Go to Content
Columbia College Chicago

<< Back

Faculty Spotlight: Adam McOmber

October 11, 2011
By Benita Zepeda (BA '11)

Whether he’s on his way to work or jotting down notes while walking down the street, English professor and author Adam McOmber is always thinking about his next project.

“I think it’s important for any artist to always see the future as well as the present,” McOmber says. “[One] puts a lot of energy into the present but once that’s over, one can feel depressed because it’s done, but if there’s something else to move on to, it feels good.”

McOmber definitely stays busy. His collection of short stories called This New & Poisonous Air, was released in June 2011; his first novel is due in September 2012; and he has already written part of his second novel.

Additionally, he was nominated for two Pushcart Prizes this year for his short stories published by the magazines Arts and Letters and Third Coast; both stories also appeared in his book.

McOmber, who joined Columbia’s English Department in 2001, teaches a wide array of courses, such as Writing and Rhetoric, Creative Nonfiction Workshop, The Bible as Literature, and Ancient Mythology. He is also the managing and associate editor of Columbia’s Hotel Amerika, a literary magazine that showcases many different writing genres. McOmber says his personal interest in mythology is apparent in both of his courses, as is his gothic and fantastic style of writing—which primarily uses supernatural elements within a story.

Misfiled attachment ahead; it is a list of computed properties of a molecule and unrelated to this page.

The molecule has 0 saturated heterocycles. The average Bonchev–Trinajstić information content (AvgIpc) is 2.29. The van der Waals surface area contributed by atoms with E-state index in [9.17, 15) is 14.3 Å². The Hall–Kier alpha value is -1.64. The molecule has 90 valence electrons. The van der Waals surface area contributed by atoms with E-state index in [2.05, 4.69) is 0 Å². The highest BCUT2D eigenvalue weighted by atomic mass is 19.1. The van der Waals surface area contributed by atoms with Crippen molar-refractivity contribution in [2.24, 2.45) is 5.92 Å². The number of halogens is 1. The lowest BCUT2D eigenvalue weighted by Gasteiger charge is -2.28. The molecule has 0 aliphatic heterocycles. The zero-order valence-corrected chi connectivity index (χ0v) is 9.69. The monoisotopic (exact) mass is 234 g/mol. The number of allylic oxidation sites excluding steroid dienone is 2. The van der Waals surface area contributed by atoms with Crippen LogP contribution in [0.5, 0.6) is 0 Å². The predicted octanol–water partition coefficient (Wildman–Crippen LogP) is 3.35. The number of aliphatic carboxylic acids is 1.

McOmber says he has wanted to be a writer ever since he was 14 years old. After graduating from Ohio University with a BA in creative writing in 1998, he went on to complete his MFA in creative writing and fiction in 2001 at Indiana University. During graduate school, he won an Associated Writing Programs Intro award.

As a teacher, McOmber understands that not every student wants to be a writer, so he believes it’s important to make writing fun and accessible for all. His advice for students who want to make it in the writing field is to stand out and push through even when it’s tough.

“It’s really hard to be a writer and takes a ton of perseverance, and a ton of rejections. So there is rejection, rejection, rejection, but then there is an acceptance and they will start to build some momentum,” McOmber says. “[They should] stick with it and do something that is unique, nontraditional, and something where they can put themselves into it.”